France and two nonprofits will contribute to an "action plan" for preserving the world's tropical forests with an additional 100 million euros, President Emmanuel Macron said during a trip to Africa.
The French leader unveiled the new outlay at the close of the One Forest Summit in Gabon on Thursday, saying he wanted "to put natural capital at the heart of our economies."
Massive clearing of tropical forests for agriculture or timber is a growing threat worldwide, threatening to worsen climate change and destroy critical biodiversity.
"We are going to make an additional 100 million euros ($103 million) available for countries that want to accelerate their strategies for protecting these vital carbon reserves and biodiversity," Macron told the conference.
France will put up half the new funds, Macron said, with the remainder coming from the US-based nonprofit Conservation International and the Walton Foundation, created by the founders of retail giant Walmart.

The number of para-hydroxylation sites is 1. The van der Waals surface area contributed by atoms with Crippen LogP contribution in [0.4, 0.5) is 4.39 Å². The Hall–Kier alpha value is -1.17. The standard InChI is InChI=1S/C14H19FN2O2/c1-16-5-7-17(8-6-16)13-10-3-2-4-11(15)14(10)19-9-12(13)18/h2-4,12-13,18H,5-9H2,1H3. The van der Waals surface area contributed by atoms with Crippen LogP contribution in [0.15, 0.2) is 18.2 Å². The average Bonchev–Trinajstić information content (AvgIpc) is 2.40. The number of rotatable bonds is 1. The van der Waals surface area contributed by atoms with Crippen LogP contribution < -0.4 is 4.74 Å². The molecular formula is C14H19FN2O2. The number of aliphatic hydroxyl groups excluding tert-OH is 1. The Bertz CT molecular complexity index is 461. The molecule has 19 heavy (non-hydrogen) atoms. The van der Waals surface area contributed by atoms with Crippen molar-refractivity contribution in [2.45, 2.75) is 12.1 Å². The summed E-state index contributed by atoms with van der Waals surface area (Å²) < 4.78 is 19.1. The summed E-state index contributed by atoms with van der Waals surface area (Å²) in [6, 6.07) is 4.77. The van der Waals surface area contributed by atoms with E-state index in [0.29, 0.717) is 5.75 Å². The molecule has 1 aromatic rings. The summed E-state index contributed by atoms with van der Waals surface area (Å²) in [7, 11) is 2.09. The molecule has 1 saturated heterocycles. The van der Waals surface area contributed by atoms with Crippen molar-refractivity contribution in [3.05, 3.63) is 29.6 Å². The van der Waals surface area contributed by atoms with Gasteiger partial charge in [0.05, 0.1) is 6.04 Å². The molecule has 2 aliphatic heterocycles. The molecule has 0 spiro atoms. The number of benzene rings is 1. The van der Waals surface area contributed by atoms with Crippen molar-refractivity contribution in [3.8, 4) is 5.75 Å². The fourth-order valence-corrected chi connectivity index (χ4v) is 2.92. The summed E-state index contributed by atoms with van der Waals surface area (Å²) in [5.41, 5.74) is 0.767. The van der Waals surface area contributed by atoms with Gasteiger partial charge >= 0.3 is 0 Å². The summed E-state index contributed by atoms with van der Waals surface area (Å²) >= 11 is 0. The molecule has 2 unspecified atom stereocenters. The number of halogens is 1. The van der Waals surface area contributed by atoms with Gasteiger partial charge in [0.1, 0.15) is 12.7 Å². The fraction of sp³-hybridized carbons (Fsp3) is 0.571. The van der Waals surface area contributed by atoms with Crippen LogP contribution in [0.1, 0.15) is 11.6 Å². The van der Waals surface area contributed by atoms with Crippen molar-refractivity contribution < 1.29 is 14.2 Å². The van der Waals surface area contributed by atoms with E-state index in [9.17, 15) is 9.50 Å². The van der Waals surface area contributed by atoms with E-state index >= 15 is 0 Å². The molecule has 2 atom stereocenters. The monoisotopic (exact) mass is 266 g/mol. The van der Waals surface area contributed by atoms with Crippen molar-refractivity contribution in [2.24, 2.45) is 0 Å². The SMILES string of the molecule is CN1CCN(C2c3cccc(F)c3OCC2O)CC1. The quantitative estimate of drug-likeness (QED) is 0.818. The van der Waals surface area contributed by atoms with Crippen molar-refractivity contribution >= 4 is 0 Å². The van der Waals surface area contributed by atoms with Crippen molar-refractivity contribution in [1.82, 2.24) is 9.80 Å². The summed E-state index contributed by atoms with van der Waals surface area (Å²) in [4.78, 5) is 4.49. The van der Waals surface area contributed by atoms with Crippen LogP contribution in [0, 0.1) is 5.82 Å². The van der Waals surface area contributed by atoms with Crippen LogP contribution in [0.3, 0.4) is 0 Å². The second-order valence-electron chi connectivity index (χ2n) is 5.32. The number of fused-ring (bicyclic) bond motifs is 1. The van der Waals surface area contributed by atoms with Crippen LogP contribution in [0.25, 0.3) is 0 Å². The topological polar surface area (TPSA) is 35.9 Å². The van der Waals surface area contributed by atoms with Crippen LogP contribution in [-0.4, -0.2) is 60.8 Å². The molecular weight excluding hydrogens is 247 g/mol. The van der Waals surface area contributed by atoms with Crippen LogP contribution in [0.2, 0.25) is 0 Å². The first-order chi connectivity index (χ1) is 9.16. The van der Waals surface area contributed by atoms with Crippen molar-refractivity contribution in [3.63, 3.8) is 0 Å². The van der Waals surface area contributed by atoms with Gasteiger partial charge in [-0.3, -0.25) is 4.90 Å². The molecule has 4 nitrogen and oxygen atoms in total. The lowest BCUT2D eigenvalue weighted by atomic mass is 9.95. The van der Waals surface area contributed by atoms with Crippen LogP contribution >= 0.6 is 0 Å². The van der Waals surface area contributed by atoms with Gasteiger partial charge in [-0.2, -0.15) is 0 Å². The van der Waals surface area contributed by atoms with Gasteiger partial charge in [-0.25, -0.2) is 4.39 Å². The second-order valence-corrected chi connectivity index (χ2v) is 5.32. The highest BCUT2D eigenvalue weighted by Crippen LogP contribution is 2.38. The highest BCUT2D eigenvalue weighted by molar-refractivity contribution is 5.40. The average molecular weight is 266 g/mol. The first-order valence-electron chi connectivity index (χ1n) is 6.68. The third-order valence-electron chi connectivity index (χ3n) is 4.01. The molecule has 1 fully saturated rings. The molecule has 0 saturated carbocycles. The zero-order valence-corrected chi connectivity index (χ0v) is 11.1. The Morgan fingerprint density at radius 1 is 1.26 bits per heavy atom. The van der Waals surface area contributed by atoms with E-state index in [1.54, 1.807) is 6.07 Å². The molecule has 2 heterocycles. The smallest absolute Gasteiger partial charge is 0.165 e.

He also called for a system of "biodiversity certificates" to compensate countries for keeping forests intact or restoring them, which could be exchanged between countries or the private sector.
They could be a salutary response to the "failing" markets for carbon emission credits that have allowed companies to buy credits for "greenwashing" activities that have "devalued the price of carbon", Macron said.